Wednesday, 12 December 2012

Loneliness is bad for you

Since I started writing this blog, I have been struck by how the Church really is the expert par exellence in humanity. The Church knows that we are made for communion, for relation, and that this is essential for our happiness. Everyone else is only just catching up: the Daily Express reports that there is a link between loneliness and dementia.

I don't agree with their headline, that an active social life is the key, and later in the article they identify that it is feeling alone rather than being or living alone which is the important factor. In university we were taught that "people with fewer social contacts are more likely to commit suicide". That seems to suggest that it is being alone rather than experiencing loneliness which leads to ideation of suicide. But I would imagine that it is experiencing loneliness rather than being alone which contributes to depression. The correlation between depression and suicide is not well defined, but now appears to be less than 10% among all depressed people (although only 2% for the majority of people with depression) compared with 1% in the general population. Given that ideation of suicide is a symptom of depression, as well as the fact that depression interferes with normal rational thought processes, 2% seems fairly low.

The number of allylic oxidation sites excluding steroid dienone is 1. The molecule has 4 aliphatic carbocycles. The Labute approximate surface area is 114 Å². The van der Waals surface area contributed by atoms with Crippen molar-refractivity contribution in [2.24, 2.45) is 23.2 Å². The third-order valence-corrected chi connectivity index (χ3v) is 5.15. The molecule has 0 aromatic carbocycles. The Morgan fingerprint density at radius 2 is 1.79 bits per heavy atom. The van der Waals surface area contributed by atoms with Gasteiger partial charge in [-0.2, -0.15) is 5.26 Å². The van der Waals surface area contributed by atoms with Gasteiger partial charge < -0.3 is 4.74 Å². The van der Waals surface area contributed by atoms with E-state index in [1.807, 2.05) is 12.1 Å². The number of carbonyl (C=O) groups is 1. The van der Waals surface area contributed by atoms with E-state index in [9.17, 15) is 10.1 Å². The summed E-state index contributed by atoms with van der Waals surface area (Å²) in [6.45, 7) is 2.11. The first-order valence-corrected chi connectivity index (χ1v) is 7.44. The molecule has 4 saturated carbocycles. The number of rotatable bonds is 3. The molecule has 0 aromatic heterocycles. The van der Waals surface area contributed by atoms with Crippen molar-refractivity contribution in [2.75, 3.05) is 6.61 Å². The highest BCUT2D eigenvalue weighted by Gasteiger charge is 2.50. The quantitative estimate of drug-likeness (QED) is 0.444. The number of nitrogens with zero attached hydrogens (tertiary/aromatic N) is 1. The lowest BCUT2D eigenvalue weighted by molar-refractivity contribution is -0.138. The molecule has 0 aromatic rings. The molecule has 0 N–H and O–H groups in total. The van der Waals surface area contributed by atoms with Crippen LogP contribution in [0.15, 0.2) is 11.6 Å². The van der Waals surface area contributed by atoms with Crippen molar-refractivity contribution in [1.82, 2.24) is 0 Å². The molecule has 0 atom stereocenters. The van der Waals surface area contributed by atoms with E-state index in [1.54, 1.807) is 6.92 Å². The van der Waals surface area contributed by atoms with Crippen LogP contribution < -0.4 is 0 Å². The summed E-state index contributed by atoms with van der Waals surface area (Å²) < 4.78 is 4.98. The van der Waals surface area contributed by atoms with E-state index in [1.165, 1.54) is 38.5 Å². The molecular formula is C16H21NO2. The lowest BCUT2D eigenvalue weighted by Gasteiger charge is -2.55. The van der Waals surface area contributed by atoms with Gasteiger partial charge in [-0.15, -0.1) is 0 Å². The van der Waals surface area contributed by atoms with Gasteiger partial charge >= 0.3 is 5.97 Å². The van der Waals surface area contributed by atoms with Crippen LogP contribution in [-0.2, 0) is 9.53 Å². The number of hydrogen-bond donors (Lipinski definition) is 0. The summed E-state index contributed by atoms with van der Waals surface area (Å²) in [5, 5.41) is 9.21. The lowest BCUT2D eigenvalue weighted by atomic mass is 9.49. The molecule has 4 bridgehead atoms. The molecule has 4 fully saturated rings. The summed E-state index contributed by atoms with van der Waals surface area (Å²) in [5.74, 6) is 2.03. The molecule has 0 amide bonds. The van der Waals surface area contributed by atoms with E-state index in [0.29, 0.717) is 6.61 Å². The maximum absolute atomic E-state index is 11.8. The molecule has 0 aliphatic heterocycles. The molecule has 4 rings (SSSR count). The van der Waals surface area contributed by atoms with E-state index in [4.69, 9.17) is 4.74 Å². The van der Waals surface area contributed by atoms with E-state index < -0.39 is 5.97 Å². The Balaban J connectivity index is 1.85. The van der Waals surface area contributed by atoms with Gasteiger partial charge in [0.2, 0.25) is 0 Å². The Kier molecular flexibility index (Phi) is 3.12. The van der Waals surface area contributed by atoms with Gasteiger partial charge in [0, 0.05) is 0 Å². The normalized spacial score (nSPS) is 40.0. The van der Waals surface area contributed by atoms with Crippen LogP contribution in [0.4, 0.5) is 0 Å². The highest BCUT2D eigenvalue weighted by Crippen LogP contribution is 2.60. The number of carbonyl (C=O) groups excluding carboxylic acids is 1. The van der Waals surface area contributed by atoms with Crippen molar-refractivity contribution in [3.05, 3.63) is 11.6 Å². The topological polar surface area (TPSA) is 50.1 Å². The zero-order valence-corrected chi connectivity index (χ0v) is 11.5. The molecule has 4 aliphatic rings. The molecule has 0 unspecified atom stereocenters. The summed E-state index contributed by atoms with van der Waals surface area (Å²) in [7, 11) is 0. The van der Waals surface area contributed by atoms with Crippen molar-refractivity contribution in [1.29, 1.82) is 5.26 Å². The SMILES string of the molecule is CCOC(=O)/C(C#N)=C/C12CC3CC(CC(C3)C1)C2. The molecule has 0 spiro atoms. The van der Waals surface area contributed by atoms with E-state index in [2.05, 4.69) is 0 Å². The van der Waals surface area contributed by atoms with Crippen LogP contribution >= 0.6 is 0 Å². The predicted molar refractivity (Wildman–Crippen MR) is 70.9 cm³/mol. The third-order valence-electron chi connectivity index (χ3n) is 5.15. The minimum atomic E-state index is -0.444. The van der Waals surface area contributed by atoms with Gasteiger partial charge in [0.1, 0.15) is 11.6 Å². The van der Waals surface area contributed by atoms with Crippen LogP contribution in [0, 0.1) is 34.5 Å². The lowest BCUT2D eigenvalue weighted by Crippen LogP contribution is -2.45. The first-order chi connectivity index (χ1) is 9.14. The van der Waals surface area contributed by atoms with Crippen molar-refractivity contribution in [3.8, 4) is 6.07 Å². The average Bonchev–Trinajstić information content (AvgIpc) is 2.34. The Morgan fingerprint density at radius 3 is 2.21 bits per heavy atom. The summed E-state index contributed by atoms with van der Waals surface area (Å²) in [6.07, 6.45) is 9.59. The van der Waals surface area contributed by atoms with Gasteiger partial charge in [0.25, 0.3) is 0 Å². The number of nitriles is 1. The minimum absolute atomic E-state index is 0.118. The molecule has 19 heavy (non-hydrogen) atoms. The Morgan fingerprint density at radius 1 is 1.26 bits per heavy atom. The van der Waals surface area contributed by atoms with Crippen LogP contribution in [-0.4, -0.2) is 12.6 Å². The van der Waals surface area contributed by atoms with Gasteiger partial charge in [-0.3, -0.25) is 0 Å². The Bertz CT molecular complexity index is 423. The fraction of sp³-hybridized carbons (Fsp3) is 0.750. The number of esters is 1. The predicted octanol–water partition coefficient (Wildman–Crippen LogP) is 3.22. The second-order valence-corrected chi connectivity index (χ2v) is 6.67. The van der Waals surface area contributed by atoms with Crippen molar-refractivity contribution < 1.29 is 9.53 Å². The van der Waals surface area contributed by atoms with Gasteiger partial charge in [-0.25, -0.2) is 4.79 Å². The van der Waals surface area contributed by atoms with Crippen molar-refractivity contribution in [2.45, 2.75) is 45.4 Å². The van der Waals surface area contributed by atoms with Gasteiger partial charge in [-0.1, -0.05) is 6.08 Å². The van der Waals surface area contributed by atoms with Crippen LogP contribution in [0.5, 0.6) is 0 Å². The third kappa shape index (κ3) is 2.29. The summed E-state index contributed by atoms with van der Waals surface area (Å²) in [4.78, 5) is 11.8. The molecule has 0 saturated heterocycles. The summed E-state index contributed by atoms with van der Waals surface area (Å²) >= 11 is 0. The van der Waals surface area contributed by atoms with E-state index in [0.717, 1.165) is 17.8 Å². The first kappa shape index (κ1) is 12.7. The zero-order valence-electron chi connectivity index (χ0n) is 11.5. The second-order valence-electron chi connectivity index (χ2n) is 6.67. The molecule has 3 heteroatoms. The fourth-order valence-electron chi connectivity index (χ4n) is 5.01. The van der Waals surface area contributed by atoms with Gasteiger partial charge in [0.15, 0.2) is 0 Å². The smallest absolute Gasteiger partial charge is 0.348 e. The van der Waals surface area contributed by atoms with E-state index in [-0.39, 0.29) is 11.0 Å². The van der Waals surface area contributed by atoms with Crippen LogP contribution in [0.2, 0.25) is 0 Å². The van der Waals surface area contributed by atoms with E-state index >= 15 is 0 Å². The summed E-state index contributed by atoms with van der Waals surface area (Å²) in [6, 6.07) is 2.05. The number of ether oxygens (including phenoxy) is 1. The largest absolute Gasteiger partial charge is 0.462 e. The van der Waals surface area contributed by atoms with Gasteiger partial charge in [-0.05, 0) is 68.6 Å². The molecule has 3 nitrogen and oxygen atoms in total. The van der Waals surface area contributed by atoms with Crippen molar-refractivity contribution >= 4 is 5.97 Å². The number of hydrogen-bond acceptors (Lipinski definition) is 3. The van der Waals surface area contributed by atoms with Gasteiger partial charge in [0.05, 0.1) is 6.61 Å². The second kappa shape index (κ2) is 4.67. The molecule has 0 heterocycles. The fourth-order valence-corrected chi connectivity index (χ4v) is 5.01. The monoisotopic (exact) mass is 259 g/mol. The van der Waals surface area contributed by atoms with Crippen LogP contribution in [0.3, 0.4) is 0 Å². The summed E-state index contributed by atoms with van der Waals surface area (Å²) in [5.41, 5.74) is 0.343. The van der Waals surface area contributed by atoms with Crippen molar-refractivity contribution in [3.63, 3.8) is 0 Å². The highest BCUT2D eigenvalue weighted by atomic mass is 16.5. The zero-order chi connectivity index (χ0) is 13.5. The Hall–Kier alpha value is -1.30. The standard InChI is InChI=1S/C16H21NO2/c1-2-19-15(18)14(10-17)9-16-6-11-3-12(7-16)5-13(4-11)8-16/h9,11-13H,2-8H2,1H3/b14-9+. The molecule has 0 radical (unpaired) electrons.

There is also a strong link between depression and other illnesses. People with chronic illness are more likely to become depressed, and people with depression are at greater risk from other illnesses. Demonstrating direct causality here is probably nigh on impossible, given the number of interconnected factors, medication, employment, relationship... Obviously there is going to be some overlap between being alone and feeling lonely and single households are now the most common type in the UK.